In this post I’d like to discuss something that is very beneficial to me when I’m starting out learning a language: getting corrected by people in a helpful way. This goes beyond simply not being rude when telling someone how to reword their sentence; it involves correcting as few things as is possible. When correcting a beginner’s sentences, change as few words as is possible to make the sentence make sense. For example, if I’m learning English and I write:
When she go, I will be first to be sad.
It’s helpful to correct it to:
When she goes, I will be the first one to be sad.
Do NOT correct it to how a native would say it:
I’ll be the first one to cry when she leaves.
Continue reading “Correcting a beginner”
It’d be silly for me to continue for too long about learning Swedish without mentioning the resources I use, so here’s a list of what I’m currently using, as well as an explanation of when I use it; it’s the Swedish equivalent for my Norwegian resources and my Korean resources:
- Penn State University Swedish lessons: Used from the very beginning for basic vocabulary and grammar. I happened upon a really nifty bunch of Swedish lessons from a professor. They have been extremely helpful from the get-go, and I advise this to be one of the first things you look at if learning Swedish. There’s a great rundown of not only vocabulary, but also bits of grammar, but never enough to overwhelm you. Definitely one of my favorite finds.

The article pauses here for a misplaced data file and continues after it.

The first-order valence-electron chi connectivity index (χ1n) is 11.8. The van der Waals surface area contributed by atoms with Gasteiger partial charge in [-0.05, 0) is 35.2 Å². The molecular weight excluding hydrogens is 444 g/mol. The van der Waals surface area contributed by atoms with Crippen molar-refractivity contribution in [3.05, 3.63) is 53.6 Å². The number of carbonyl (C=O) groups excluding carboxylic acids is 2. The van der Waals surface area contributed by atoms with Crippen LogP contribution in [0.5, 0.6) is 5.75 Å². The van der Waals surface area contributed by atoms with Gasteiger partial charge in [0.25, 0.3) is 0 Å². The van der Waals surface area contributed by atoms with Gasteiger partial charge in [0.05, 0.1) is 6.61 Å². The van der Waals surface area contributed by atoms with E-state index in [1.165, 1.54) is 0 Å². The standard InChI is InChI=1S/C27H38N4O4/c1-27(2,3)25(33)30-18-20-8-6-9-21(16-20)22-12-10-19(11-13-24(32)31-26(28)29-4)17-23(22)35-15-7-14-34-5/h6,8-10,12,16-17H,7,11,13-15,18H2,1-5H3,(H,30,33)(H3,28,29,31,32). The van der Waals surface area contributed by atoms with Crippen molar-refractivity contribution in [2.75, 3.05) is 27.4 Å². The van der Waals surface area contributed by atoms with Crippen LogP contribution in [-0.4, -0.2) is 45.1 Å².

- LingQ: Used to start learning words. This can be used from the very beginning! LingQ is a fantastic site that allows you to hover your cursor over words in their different language lessons and stories and see the meaning. When you feel comfortable with a word, you mark it as known and move on. This is also the tool that gives me those nifty, auto-updated language badges on the right sidebar.
- Google translate: Used all-the-freaking-time to define single words. Here’s how it normally works for me: I see a word in LingQ or hear a word in a podcast (also coming up), and then look it up via Google translate if I know how it’s spelled. I hardly ever use Google translate for translating phrases, because if you give it more than one word, it often messes up. For best results, translate FROM your target language INTO English, as Google translate tends to have a better grasp on English than some of the other languages. It’s also decent enough to use vice-versa, but I don’t trust its English-to-Swedish, etc. translations as much as the reverse. Remember, in the beginning, when translating something in Google translate, don’t use ambiguous sentences that can be translated in multiple different ways; try to stick to simple sentences until you can tell when Google translate is wrong, at which point you can feed it more complex things.
Continue reading “My Swedish resources”